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The commercial Plugin 1001bit Tools is an awesome set of Tools to streamline your modelling of buildings. It includes tools to do almost anything you would expect to need when modelling a building. We just purchased it at work and I couldn't wait to share it here. The tools sells for only 29 dollars, which I think is a pretty good deal for the amount of features that you get with it. See this video to check some of the features of this awesome plugin.

You can download a trial version for 30 days or purchase a license for 29 dollars.

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AutoCAD: Convert a 3D Model into a 2D drawing with hidden line

Easily convert 3D models into 2D Objects. Choose if you want to show the hidden lines and how.
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If you have a 3D model and need to extract 2D drawings from it, you should be aware of the existence of the FLATSHOT command. This command converts a 3D view of a 3D object into a 2D drawing.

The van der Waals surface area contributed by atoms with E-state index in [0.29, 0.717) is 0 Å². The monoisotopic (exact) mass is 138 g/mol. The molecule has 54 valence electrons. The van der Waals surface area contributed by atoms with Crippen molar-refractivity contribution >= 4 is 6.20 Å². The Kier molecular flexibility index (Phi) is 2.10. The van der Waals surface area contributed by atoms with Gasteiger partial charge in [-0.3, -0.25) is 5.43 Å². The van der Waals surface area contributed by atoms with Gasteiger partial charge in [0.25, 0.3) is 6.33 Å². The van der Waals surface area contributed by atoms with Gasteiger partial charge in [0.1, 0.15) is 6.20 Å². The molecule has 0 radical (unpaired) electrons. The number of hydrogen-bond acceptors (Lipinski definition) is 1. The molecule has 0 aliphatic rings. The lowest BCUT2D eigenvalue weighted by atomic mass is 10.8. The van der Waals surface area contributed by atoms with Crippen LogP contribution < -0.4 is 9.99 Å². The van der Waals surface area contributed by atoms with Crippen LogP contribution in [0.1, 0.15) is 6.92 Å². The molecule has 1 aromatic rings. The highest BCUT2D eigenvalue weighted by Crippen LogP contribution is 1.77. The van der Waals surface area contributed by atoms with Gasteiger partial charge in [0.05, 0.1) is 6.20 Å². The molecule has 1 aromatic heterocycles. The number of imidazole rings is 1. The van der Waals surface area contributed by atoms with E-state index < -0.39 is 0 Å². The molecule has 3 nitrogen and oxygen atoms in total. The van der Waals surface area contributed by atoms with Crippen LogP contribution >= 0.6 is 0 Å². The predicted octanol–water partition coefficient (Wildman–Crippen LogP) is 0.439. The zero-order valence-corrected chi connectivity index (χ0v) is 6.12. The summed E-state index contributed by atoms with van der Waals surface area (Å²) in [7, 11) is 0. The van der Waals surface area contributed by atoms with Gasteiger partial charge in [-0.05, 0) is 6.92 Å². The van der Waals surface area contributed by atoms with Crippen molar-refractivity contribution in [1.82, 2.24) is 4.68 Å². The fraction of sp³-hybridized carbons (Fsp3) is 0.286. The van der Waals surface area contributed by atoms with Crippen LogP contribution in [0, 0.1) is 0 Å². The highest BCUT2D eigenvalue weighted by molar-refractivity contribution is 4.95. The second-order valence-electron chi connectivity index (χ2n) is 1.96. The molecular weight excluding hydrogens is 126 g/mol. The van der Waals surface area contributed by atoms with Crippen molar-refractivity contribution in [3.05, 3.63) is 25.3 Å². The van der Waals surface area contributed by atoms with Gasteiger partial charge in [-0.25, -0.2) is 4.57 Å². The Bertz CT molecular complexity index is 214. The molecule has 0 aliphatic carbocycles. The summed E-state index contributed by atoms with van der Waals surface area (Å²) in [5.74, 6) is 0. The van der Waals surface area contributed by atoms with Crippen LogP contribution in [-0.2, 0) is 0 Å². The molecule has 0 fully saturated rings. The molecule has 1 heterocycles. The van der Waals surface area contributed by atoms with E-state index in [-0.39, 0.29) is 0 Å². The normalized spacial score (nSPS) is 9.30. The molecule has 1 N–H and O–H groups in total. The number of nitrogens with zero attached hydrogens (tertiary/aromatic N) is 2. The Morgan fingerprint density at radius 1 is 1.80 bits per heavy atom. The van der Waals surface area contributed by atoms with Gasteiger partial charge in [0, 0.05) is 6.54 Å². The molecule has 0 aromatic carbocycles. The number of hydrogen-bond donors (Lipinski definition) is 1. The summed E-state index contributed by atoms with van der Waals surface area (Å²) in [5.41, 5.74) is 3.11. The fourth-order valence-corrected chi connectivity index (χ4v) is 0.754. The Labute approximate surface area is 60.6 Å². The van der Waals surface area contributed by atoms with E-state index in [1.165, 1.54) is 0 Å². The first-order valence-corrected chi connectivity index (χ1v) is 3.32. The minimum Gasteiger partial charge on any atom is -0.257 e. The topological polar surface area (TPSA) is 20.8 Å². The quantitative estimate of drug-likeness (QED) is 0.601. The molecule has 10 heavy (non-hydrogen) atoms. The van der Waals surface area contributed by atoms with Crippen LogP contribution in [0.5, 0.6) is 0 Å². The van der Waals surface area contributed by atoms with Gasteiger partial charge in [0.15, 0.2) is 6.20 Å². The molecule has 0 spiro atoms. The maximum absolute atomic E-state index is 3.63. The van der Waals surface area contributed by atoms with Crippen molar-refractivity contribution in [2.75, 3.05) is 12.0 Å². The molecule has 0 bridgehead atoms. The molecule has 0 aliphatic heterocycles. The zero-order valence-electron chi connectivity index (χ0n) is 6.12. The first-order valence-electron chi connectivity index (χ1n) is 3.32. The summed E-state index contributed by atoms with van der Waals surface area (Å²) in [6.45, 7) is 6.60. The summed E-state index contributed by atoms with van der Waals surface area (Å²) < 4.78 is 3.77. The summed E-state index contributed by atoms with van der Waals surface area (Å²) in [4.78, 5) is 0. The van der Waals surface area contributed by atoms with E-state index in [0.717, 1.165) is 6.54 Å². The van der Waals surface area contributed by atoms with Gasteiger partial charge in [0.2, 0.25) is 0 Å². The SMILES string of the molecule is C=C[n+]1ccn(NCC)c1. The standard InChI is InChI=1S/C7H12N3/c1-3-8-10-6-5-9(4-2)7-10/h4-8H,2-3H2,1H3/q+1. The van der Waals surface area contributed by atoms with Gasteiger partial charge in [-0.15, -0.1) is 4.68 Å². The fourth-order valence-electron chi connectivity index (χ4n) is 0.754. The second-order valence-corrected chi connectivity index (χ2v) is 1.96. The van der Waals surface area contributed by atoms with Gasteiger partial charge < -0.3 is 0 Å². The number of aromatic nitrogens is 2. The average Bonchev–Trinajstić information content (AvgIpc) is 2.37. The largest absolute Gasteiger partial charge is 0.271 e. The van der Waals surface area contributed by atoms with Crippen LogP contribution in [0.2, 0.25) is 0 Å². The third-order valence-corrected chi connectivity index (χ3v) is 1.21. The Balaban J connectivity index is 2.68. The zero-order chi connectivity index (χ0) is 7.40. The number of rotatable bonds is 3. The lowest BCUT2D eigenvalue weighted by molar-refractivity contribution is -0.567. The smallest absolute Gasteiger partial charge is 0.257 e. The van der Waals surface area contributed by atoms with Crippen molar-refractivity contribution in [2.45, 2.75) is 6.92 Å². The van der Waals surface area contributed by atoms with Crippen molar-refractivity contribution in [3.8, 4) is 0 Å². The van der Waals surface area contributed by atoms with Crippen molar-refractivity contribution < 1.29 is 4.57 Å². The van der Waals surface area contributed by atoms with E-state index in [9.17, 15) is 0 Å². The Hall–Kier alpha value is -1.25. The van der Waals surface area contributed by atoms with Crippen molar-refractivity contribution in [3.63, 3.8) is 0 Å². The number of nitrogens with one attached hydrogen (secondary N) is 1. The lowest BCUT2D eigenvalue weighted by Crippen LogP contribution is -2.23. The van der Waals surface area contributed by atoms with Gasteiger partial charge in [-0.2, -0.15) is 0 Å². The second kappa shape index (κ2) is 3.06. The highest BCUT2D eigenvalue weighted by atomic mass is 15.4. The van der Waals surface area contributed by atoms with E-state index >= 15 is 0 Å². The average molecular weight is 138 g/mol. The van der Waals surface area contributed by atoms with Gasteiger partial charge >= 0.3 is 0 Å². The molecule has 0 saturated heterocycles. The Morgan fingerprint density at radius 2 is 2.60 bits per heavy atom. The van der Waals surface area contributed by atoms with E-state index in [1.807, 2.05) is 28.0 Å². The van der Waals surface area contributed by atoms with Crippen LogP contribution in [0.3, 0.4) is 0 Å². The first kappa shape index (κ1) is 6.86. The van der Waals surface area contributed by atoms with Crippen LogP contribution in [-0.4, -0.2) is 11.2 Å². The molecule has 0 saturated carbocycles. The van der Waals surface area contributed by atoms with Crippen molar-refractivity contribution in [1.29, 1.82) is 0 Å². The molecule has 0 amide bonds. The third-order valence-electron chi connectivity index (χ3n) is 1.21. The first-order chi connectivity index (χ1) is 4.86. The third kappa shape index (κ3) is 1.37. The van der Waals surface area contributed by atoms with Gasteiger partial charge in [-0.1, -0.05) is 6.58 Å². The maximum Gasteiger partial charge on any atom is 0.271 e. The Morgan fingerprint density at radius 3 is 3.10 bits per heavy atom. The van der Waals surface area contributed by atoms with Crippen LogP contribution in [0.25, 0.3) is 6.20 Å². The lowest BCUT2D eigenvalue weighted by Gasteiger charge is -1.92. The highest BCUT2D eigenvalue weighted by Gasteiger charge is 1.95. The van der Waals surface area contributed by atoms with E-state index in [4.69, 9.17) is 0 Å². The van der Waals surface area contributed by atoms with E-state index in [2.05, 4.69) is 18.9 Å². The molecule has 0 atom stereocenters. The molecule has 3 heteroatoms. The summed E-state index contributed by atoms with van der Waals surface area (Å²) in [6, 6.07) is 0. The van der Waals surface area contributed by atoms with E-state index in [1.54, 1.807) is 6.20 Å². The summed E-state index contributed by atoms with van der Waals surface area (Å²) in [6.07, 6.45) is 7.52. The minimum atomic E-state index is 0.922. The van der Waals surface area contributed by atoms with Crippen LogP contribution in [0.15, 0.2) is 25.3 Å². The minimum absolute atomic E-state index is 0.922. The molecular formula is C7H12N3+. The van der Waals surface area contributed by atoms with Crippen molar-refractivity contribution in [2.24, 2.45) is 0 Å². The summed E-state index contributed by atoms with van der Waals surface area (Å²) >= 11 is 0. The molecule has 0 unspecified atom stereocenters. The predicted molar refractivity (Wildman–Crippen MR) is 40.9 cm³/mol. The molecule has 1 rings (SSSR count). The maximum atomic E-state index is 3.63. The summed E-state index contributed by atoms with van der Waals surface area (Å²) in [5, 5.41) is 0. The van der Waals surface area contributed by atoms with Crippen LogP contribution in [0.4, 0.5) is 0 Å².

Set the view you want to flatten and run the FLATSHOT command. The result will be a 2D block that will be placed on the XY plane. See this quick example. We have this 3D Object, on this view. ANd we want to get a 2D drawing showing the hidden lines in a grey dotted style.

We need to run the FLATSHOT command, and on the dialog box configure the hidden line settings to match how we want to show them. You can later on edit the block, but if you want the hidden lines to show differently be sure to give them a diferent style.

Once you have run the command, a flattened version of your view will appear on the XY plane (be sure the UCS is set to world, if you have any other UCS active, it will be used to place the flattened view)